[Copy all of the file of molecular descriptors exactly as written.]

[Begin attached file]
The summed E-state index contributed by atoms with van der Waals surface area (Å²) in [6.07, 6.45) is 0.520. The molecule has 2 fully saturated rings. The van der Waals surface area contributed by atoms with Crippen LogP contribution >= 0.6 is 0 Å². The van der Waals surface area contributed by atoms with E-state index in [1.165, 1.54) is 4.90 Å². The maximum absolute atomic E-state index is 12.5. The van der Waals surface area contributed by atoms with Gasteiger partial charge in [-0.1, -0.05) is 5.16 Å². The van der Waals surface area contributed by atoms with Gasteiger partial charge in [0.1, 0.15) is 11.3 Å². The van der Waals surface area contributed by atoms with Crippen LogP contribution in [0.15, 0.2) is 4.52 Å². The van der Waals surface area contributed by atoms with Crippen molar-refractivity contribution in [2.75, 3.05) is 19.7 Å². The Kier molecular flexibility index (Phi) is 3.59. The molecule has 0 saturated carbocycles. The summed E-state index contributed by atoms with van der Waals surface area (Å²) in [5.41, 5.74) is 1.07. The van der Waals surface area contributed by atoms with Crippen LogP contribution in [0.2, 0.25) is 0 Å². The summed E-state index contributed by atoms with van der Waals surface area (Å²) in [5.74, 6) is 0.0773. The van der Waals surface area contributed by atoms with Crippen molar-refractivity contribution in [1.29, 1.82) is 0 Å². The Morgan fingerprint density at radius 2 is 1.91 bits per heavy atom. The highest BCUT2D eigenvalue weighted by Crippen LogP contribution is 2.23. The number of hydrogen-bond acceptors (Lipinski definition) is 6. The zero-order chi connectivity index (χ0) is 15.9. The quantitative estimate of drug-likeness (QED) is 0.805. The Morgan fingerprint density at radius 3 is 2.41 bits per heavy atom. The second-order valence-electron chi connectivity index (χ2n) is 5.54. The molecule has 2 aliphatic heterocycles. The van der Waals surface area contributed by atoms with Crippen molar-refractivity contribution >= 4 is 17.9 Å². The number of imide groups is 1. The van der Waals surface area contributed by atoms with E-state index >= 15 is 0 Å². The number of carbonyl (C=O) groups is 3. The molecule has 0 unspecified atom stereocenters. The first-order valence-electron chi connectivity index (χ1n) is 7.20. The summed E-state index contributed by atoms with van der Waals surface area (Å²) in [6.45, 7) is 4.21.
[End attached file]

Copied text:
The summed E-state index contributed by atoms with van der Waals surface area (Å²) in [6.07, 6.45) is 0.520. The molecule has 2 fully saturated rings. The van der Waals surface area contributed by atoms with Crippen LogP contribution >= 0.6 is 0 Å². The van der Waals surface area contributed by atoms with E-state index in [1.165, 1.54) is 4.90 Å². The maximum absolute atomic E-state index is 12.5. The van der Waals surface area contributed by atoms with Gasteiger partial charge in [-0.1, -0.05) is 5.16 Å². The van der Waals surface area contributed by atoms with Gasteiger partial charge in [0.1, 0.15) is 11.3 Å². The van der Waals surface area contributed by atoms with Crippen LogP contribution in [0.15, 0.2) is 4.52 Å². The van der Waals surface area contributed by atoms with Crippen molar-refractivity contribution in [2.75, 3.05) is 19.7 Å². The Kier molecular flexibility index (Phi) is 3.59. The molecule has 0 saturated carbocycles. The summed E-state index contributed by atoms with van der Waals surface area (Å²) in [5.41, 5.74) is 1.07. The van der Waals surface area contributed by atoms with Crippen LogP contribution in [0.2, 0.25) is 0 Å². The summed E-state index contributed by atoms with van der Waals surface area (Å²) in [5.74, 6) is 0.0773. The van der Waals surface area contributed by atoms with Crippen molar-refractivity contribution in [1.29, 1.82) is 0 Å². The Morgan fingerprint density at radius 2 is 1.91 bits per heavy atom. The highest BCUT2D eigenvalue weighted by Crippen LogP contribution is 2.23. The number of hydrogen-bond acceptors (Lipinski definition) is 6. The zero-order chi connectivity index (χ0) is 15.9. The quantitative estimate of drug-likeness (QED) is 0.805. The Morgan fingerprint density at radius 3 is 2.41 bits per heavy atom. The second-order valence-electron chi connectivity index (χ2n) is 5.54. The molecule has 2 aliphatic heterocycles. The van der Waals surface area contributed by atoms with Crippen molar-refractivity contribution >= 4 is 17.9 Å². The number of imide groups is 1. The van der Waals surface area contributed by atoms with E-state index >= 15 is 0 Å². The number of carbonyl (C=O) groups is 3. The molecule has 0 unspecified atom stereocenters. The first-order valence-electron chi connectivity index (χ1n) is 7.20. The summed E-state index contributed by atoms with van der Waals surface area (Å²) in [6.45, 7) is 4.21.